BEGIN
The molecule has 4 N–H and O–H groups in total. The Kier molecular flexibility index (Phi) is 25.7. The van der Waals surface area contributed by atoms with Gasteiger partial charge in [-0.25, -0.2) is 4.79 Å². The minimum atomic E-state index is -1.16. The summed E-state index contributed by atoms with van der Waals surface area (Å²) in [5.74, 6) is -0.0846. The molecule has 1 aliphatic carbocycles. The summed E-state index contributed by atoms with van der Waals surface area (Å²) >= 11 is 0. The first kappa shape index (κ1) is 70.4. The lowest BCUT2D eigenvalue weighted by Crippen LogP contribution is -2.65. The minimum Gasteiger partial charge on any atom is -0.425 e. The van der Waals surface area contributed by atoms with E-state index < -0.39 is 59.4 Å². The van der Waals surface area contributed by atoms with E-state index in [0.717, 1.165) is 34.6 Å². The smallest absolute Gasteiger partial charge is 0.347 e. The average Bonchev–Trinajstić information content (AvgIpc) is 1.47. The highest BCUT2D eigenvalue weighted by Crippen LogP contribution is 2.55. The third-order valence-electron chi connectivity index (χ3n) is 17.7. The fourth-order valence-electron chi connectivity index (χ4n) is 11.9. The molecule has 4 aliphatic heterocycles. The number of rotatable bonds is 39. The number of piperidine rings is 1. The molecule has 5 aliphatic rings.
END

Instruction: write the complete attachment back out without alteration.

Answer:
The molecule has 4 N–H and O–H groups in total. The Kier molecular flexibility index (Phi) is 25.7. The van der Waals surface area contributed by atoms with Gasteiger partial charge in [-0.25, -0.2) is 4.79 Å². The minimum atomic E-state index is -1.16. The summed E-state index contributed by atoms with van der Waals surface area (Å²) in [5.74, 6) is -0.0846. The molecule has 1 aliphatic carbocycles. The summed E-state index contributed by atoms with van der Waals surface area (Å²) >= 11 is 0. The first kappa shape index (κ1) is 70.4. The lowest BCUT2D eigenvalue weighted by Crippen LogP contribution is -2.65. The minimum Gasteiger partial charge on any atom is -0.425 e. The van der Waals surface area contributed by atoms with E-state index < -0.39 is 59.4 Å². The van der Waals surface area contributed by atoms with E-state index in [0.717, 1.165) is 34.6 Å². The smallest absolute Gasteiger partial charge is 0.347 e. The average Bonchev–Trinajstić information content (AvgIpc) is 1.47. The highest BCUT2D eigenvalue weighted by Crippen LogP contribution is 2.55. The third-order valence-electron chi connectivity index (χ3n) is 17.7. The fourth-order valence-electron chi connectivity index (χ4n) is 11.9. The molecule has 4 aliphatic heterocycles. The number of rotatable bonds is 39. The number of piperidine rings is 1. The molecule has 5 aliphatic rings.